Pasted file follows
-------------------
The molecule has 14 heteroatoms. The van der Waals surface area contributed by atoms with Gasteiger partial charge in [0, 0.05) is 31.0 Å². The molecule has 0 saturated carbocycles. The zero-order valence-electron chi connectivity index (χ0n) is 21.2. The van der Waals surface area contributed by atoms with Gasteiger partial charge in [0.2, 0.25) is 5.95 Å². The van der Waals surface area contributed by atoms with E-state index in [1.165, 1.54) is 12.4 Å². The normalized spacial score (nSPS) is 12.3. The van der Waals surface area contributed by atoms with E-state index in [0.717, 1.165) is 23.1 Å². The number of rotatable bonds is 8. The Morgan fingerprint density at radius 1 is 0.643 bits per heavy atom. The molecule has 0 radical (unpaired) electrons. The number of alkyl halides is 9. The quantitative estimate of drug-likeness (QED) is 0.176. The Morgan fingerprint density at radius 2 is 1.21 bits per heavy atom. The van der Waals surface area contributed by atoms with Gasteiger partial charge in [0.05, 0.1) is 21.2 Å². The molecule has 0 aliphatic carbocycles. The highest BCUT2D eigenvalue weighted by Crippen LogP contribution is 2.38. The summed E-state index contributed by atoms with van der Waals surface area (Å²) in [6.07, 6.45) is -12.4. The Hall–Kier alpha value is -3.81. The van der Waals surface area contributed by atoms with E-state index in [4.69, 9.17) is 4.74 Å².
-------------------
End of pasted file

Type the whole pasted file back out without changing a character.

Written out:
The molecule has 14 heteroatoms. The van der Waals surface area contributed by atoms with Gasteiger partial charge in [0, 0.05) is 31.0 Å². The molecule has 0 saturated carbocycles. The zero-order valence-electron chi connectivity index (χ0n) is 21.2. The van der Waals surface area contributed by atoms with Gasteiger partial charge in [0.2, 0.25) is 5.95 Å². The van der Waals surface area contributed by atoms with E-state index in [1.165, 1.54) is 12.4 Å². The normalized spacial score (nSPS) is 12.3. The van der Waals surface area contributed by atoms with E-state index in [0.717, 1.165) is 23.1 Å². The number of rotatable bonds is 8. The Morgan fingerprint density at radius 1 is 0.643 bits per heavy atom. The molecule has 0 radical (unpaired) electrons. The number of alkyl halides is 9. The quantitative estimate of drug-likeness (QED) is 0.176. The Morgan fingerprint density at radius 2 is 1.21 bits per heavy atom. The van der Waals surface area contributed by atoms with Gasteiger partial charge in [0.05, 0.1) is 21.2 Å². The molecule has 0 aliphatic carbocycles. The highest BCUT2D eigenvalue weighted by Crippen LogP contribution is 2.38. The summed E-state index contributed by atoms with van der Waals surface area (Å²) in [6.07, 6.45) is -12.4. The Hall–Kier alpha value is -3.81. The van der Waals surface area contributed by atoms with E-state index in [4.69, 9.17) is 4.74 Å².